Don't Call Me a Crazy Cat Lady

If loving an animal makes me crazy our society has some serious growing up to do, says Samantha Paige Rosen

A look from Stella McCartney autumn 2016. Picture / Supplied.

Under America's diagnosis, I am a "crazy cat lady." This is a judgment, an accusation, a scarlet "C" scratched into my forearm by one of my three cats. Google the phrase and you will find scores of women frantically defending their right to have cats without being branded as "crazy."

Here's a checklist I'm supposed to consider as I sit on my bed surrounded by three purring cats:

1. "Do you talk excessively about your cats and refer to them as your babies?" Of course - they are my babies.

2. "Do you bring up the most tedious details about your cats when socializing or at work?" My cat anecdotes are both interesting and humorous, thank you.

3. "Do you avoid social situations such as dating or having an evening with friends to be at home with the cats, fearing they'll be lonely or sad without you?" They do love spending time with me . . .

Okay, I admit it. I adore cats. I'm thrilled that I could take these babies off of the streets and into a loving home. I like talking about my cats because each one has an adorably specific personality that amuses me every day. I show pictures because they're cute enough to be cat models. (I really should look into that . . . ) I talk to my cats because they talk (or meow) back. I'm not their companion or roommate; I'm their mother. They look to me for more than sustenance. They follow me around the apartment, drink from my water glass even if it's next to their own, attempt to eat my food, lick my hand in gratitude while being pet, wait for me at the front door when they hear me walking up the stairs and sleep with me at night. Maisy is typically curled into the bend in my knees, Piper at my hips and Deacon at my feet.

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Why do single women get judged for having cats? Society has a bad habit of scrutinising women for how we live and whom we love. Replace "cat" with "dog" in any of the above instances, and I'd be considered hot - a catch even! - rather than crazy. If I were in a relationship, I'd be one half of a cute animal-loving couple.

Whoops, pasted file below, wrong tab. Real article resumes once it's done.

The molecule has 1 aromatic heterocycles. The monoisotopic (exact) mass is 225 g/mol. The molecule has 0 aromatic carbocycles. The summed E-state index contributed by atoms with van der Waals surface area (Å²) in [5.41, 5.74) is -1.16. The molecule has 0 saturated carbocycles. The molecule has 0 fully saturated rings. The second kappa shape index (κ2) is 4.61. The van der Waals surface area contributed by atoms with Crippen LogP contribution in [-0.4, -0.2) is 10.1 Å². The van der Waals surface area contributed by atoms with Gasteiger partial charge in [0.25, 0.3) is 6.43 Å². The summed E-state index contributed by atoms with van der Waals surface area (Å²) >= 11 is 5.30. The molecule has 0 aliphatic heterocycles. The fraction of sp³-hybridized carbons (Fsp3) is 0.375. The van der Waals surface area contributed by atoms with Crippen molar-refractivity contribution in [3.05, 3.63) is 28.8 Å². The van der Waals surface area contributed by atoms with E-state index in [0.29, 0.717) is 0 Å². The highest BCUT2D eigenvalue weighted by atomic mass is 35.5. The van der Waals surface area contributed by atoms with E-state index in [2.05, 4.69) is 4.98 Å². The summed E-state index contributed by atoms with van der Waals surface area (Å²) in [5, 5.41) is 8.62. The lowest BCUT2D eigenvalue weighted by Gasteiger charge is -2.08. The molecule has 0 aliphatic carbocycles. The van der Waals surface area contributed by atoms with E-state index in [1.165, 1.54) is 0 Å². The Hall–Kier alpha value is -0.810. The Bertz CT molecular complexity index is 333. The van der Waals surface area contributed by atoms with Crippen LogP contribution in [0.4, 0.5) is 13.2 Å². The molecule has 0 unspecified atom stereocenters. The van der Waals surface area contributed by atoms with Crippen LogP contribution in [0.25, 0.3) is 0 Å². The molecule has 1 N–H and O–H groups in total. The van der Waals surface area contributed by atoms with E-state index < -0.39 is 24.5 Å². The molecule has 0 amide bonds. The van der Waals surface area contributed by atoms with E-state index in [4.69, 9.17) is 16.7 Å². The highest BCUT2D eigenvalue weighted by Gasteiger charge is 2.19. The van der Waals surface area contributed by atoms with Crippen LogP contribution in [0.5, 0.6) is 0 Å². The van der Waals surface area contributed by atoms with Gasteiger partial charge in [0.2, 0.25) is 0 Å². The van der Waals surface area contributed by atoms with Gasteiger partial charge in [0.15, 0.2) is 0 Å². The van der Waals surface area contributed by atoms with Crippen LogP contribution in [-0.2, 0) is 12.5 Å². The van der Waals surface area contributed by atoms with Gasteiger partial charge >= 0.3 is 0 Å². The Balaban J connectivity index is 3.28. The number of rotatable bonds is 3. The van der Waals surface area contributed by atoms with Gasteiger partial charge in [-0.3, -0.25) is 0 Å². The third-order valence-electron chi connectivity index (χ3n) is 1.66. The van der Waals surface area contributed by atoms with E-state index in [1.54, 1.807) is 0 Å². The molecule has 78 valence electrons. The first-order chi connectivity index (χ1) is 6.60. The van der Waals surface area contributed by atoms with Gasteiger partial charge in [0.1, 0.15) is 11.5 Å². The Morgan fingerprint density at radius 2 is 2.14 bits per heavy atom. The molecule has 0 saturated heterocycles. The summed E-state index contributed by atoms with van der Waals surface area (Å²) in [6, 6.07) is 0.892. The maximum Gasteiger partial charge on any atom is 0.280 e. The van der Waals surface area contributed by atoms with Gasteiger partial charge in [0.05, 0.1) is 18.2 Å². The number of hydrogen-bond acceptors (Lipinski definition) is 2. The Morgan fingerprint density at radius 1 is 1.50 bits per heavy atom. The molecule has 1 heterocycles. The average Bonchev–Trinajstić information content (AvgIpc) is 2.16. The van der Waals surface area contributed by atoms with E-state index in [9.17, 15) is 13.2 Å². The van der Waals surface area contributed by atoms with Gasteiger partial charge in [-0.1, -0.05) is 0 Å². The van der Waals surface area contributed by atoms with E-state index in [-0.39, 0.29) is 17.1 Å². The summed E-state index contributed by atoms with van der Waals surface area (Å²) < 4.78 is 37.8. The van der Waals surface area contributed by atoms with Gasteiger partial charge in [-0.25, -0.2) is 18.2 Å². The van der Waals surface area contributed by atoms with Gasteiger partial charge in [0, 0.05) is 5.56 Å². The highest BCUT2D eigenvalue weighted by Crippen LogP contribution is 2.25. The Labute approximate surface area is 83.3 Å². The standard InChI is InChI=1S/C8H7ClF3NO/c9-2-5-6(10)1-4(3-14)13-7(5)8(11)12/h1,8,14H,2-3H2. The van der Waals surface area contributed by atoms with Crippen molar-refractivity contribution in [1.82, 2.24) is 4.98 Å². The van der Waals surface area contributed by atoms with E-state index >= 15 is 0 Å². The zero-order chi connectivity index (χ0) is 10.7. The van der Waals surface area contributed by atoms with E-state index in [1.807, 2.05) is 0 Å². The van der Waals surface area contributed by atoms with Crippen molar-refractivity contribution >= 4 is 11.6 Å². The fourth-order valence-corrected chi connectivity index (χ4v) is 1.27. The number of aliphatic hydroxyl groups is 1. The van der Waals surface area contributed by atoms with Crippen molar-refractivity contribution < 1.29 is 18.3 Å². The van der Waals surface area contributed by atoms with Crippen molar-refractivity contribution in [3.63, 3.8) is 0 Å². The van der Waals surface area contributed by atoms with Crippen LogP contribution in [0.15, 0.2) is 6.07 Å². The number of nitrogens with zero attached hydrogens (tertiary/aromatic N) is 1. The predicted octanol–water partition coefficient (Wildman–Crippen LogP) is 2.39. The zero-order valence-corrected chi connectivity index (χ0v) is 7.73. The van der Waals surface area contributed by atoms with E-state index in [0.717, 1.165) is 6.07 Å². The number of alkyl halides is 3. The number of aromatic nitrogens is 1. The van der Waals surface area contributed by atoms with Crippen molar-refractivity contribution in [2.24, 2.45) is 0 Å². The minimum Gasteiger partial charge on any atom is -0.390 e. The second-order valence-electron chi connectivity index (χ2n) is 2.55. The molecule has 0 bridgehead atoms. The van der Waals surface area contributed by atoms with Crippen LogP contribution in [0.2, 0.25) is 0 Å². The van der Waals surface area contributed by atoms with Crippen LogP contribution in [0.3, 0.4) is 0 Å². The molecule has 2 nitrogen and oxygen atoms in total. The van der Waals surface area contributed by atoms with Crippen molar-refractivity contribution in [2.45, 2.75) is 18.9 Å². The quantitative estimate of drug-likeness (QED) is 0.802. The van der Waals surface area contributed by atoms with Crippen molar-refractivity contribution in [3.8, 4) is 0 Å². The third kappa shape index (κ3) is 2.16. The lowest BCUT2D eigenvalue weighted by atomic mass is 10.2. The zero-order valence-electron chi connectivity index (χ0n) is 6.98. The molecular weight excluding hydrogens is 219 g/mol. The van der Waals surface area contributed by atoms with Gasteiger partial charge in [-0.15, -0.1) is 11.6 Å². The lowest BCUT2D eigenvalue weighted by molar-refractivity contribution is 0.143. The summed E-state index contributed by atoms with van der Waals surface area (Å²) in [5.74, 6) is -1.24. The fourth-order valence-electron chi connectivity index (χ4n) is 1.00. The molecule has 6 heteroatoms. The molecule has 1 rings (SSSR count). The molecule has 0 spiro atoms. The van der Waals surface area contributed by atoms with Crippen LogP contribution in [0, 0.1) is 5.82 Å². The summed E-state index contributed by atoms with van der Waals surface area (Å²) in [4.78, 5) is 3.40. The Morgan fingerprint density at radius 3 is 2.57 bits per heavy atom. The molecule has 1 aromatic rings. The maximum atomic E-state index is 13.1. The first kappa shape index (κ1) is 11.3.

And if I were a man, I'd be a magnet for women. What does America call a man with three cats? He's just a man. Women are held to a different standard than men, and cats to a different standard than dogs. A dog is stereotypically more easygoing and outgoing, a masculine companion. A cat is moody, anxious, even spiteful (the very definition of "catty"), and are therefore seen as more feminine.

Women and cats have been pigeonholed together for centuries. During the Inquisition, the Catholic Church published a guidebook for identifying and burning witches (women) and the cats they kept. Propagandists in the anti-suffrage movement used postcards of cats dressed like suffragettes to portray female activists as incompetent and unfit for the political arena. The term "crazy cat lady" was cemented in American popular culture with The Simpsons character Eleanor Abernathy, a cat-hoarding spinster.

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What does it matter if I talk about my cats and take pictures of them? I don't judge you for hovering over your BMW or lining up your hundreds of troll dolls. I won't dub you a "foodie" just because your Instagram account is an anthology of tacos. If you have a house full of reptiles, I'm not coming over, but I'm also not going to start blogging about meeting a "crazy reptile man" (or woman, let's be fair).

Everyone is enthusiastic about something - cats, football, bacon. Everyone takes care of something, even if it's only an iPhone. If loving and providing for an animal makes me crazy and undesirable because that animal is a cat, our society has some serious growing up to do. In the meantime, maybe I'll start a hashtag, #CatLoverNotCatLady. Go ahead. Tweet that.

— The Washington Post

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